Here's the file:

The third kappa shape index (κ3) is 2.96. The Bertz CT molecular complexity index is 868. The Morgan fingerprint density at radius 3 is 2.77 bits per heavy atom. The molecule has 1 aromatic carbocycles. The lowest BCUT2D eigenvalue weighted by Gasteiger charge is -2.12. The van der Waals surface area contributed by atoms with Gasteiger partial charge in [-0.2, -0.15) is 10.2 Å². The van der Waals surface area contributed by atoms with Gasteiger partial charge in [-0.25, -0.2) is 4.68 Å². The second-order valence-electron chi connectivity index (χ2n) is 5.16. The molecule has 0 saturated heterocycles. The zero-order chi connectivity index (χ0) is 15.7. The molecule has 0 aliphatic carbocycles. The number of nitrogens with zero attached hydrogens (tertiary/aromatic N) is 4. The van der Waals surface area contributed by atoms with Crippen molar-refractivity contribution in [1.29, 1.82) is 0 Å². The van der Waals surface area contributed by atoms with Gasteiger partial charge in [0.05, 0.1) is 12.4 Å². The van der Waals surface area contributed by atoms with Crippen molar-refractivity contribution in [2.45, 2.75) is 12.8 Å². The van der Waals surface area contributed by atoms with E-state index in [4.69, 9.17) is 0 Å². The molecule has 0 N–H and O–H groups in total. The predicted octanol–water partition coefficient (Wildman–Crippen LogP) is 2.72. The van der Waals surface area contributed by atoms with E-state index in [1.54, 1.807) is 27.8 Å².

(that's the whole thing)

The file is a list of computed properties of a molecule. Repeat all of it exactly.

The third kappa shape index (κ3) is 2.96. The Bertz CT molecular complexity index is 868. The Morgan fingerprint density at radius 3 is 2.77 bits per heavy atom. The molecule has 1 aromatic carbocycles. The lowest BCUT2D eigenvalue weighted by Gasteiger charge is -2.12. The van der Waals surface area contributed by atoms with Gasteiger partial charge in [-0.2, -0.15) is 10.2 Å². The van der Waals surface area contributed by atoms with Gasteiger partial charge in [-0.25, -0.2) is 4.68 Å². The second-order valence-electron chi connectivity index (χ2n) is 5.16. The molecule has 0 saturated heterocycles. The zero-order chi connectivity index (χ0) is 15.7. The molecule has 0 aliphatic carbocycles. The number of nitrogens with zero attached hydrogens (tertiary/aromatic N) is 4. The van der Waals surface area contributed by atoms with Crippen molar-refractivity contribution in [1.29, 1.82) is 0 Å². The van der Waals surface area contributed by atoms with Gasteiger partial charge in [0.05, 0.1) is 12.4 Å². The van der Waals surface area contributed by atoms with Crippen molar-refractivity contribution in [2.45, 2.75) is 12.8 Å². The van der Waals surface area contributed by atoms with E-state index in [4.69, 9.17) is 0 Å². The molecule has 0 N–H and O–H groups in total. The predicted octanol–water partition coefficient (Wildman–Crippen LogP) is 2.72. The van der Waals surface area contributed by atoms with E-state index in [1.54, 1.807) is 27.8 Å².